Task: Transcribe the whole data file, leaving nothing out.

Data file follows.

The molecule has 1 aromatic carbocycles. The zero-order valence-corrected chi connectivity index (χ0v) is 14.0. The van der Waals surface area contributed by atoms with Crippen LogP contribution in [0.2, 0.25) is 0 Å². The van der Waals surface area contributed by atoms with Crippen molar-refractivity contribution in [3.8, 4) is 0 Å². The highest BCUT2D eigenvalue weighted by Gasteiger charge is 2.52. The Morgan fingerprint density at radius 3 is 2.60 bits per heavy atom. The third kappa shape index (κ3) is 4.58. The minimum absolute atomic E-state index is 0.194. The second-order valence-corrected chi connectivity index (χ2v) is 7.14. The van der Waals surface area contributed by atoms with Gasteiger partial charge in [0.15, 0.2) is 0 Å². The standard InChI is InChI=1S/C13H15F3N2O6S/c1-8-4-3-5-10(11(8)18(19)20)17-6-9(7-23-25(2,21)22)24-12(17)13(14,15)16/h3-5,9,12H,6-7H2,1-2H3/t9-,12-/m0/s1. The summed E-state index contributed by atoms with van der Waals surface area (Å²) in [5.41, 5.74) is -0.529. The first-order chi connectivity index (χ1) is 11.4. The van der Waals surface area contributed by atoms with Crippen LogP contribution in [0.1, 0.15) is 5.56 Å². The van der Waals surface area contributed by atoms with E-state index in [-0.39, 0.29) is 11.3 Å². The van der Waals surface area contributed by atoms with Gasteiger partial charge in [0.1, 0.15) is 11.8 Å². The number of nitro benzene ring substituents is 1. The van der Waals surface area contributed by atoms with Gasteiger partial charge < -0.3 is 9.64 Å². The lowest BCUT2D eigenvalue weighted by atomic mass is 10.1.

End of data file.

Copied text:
The molecule has 1 aromatic carbocycles. The zero-order valence-corrected chi connectivity index (χ0v) is 14.0. The van der Waals surface area contributed by atoms with Crippen LogP contribution in [0.2, 0.25) is 0 Å². The van der Waals surface area contributed by atoms with Crippen molar-refractivity contribution in [3.8, 4) is 0 Å². The highest BCUT2D eigenvalue weighted by Gasteiger charge is 2.52. The Morgan fingerprint density at radius 3 is 2.60 bits per heavy atom. The third kappa shape index (κ3) is 4.58. The minimum absolute atomic E-state index is 0.194. The second-order valence-corrected chi connectivity index (χ2v) is 7.14. The van der Waals surface area contributed by atoms with Gasteiger partial charge in [0.15, 0.2) is 0 Å². The standard InChI is InChI=1S/C13H15F3N2O6S/c1-8-4-3-5-10(11(8)18(19)20)17-6-9(7-23-25(2,21)22)24-12(17)13(14,15)16/h3-5,9,12H,6-7H2,1-2H3/t9-,12-/m0/s1. The summed E-state index contributed by atoms with van der Waals surface area (Å²) in [5.41, 5.74) is -0.529. The first-order chi connectivity index (χ1) is 11.4. The van der Waals surface area contributed by atoms with Crippen LogP contribution in [0.1, 0.15) is 5.56 Å². The van der Waals surface area contributed by atoms with E-state index in [-0.39, 0.29) is 11.3 Å². The van der Waals surface area contributed by atoms with Gasteiger partial charge in [0.1, 0.15) is 11.8 Å². The number of nitro benzene ring substituents is 1. The van der Waals surface area contributed by atoms with Gasteiger partial charge < -0.3 is 9.64 Å². The lowest BCUT2D eigenvalue weighted by atomic mass is 10.1.